The record peaks in market data traffic caused by the recent market volatility may promptfirms to revisit the amount of headroom in their infrastructures. But when planning ahead for the next round of peaks, they may also want to take into account another factor that has yet to play out, but which could ultimately lead to even higher volumes of market data.
Regulatory drives to standardize some over-the-counter derivatives for trading on centrally cleared execution venues dubbed SEFs (Swap Execution Facilities)—or even ultimately on exchanges—could have the knock-on effect of increasing the volumes of market data that firms must capture and process. Trading in many of these assets is still via voice-brokers or request-for-quote platforms rather than in liquid, quote-driven or order-driven marketplaces, with data largely screen-based or delivered via regular file updates rather than streaming feeds. However, moving assets to standardized electronic platforms typically increases both trading volumes and the amount of data generated.
For example, in the foreign exchange market—the largest OTC market, with daily volumes around $4 billion—firms are already dealing with the challenges of integrating multiple data sources to support algorithmic trading, not to mention obtaining low-latency data sufficient to operate competitive algorithms, according to a survey being released this week by complex event processing software vendor StreamBase Systems.
But these issues are not hampering the overall advance of high-frequency trading in FX, which is predicted to account for more than 40 percent of all FX trading by 2012, according to research from Aite Group last year. To meet demand from high-frequency FX traders, as reported in last week’s issue, hosting and network provider Savvis described initiatives to expand its direct connectivity to FX trading venues from its datacenters. And last week, Thomson Reuters announced that it will provide proximity hosted access to its FX spot matching service, as well as to other FX liquidity pools and dealer price feeds, from its Elektron hosting facilities.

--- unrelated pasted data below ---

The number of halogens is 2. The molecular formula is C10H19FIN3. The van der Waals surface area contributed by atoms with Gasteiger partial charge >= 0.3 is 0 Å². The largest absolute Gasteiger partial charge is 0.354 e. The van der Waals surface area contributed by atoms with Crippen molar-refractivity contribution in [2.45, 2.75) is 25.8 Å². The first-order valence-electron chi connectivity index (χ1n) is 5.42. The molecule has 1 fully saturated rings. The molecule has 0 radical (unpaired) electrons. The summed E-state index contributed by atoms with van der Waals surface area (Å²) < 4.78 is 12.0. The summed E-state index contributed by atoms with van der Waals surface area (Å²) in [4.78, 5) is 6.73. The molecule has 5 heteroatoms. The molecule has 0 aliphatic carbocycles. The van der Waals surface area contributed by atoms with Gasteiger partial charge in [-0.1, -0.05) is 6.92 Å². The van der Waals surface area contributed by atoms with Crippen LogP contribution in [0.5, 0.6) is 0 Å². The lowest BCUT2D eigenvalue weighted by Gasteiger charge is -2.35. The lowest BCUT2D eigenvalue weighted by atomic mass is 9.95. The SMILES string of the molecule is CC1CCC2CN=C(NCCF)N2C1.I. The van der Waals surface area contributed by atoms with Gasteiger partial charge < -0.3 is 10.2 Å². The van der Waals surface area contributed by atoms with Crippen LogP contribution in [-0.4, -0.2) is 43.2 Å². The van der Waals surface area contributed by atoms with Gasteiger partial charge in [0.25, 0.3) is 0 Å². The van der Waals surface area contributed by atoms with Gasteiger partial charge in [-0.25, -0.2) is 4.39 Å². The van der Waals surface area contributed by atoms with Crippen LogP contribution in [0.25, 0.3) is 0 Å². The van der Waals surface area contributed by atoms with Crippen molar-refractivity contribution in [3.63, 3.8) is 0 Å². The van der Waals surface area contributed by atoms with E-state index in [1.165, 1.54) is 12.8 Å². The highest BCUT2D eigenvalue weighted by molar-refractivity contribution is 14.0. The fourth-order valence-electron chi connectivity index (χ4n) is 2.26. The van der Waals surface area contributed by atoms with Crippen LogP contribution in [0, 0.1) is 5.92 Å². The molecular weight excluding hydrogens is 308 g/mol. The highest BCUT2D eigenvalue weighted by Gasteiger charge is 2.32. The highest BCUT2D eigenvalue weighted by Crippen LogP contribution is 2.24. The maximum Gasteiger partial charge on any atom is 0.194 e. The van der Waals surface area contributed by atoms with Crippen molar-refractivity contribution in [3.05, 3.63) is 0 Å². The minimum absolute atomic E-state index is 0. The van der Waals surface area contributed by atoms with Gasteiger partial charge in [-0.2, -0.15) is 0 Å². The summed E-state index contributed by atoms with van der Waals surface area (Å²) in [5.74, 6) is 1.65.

Indeed, Tabb Group estimates that US and European derivatives market reforms could increase OTC data rates by 400 percent and prompt a $3.4 billion spending spree this year on clearing and back-office technology to handle increased volumes. According to a report released last week, the changes will also result in latency becoming a bigger issue in swaps trading.
However, recent research by my colleagues on Risk magazine, as well as my own conversations with the industry, indicates that there is little or no use of algo trading for OTC derivatives, and that any mass migration of OTC asset classes to centrally-cleared platforms—let alone even the most liquid of these becoming sufficiently high-volume to generate significant increases in market data rates—is still some way off, giving the industry a respite before it will need to seriously address the issue.
Indeed, the sophistication of some OTC derivatives means that firms are still focused on complex pricing, rather than potential volumes, since the lack of standardization and transparency does not lend them towards central marketplaces. “From the point of view of algo trading, the inflation market is less mature than others… and it will be some time before these instruments become part of that landscape, although I can see it happening in future,” says Satyam Kancharla, head of client solutions at derivatives pricing vendor Numerix, which has just released a new market model for pricing inflation derivatives.
And speaking of respites, the Inside Market Data team is taking a well-deserved summer break next week to recharge our batteries ahead of a busy fall conference season. Normal service will resume on Sept. 5, and in the meantime, you can get your fix of daily news on our sibling portal, waterstechnology.com.
Jesse Lund talks about real uses for DLT in the capital markets, lessons learned while rolling out IBM's blockchain platform, and what’s ahead for 2018, and into 2019.Subscribe to Weekly Wrap emails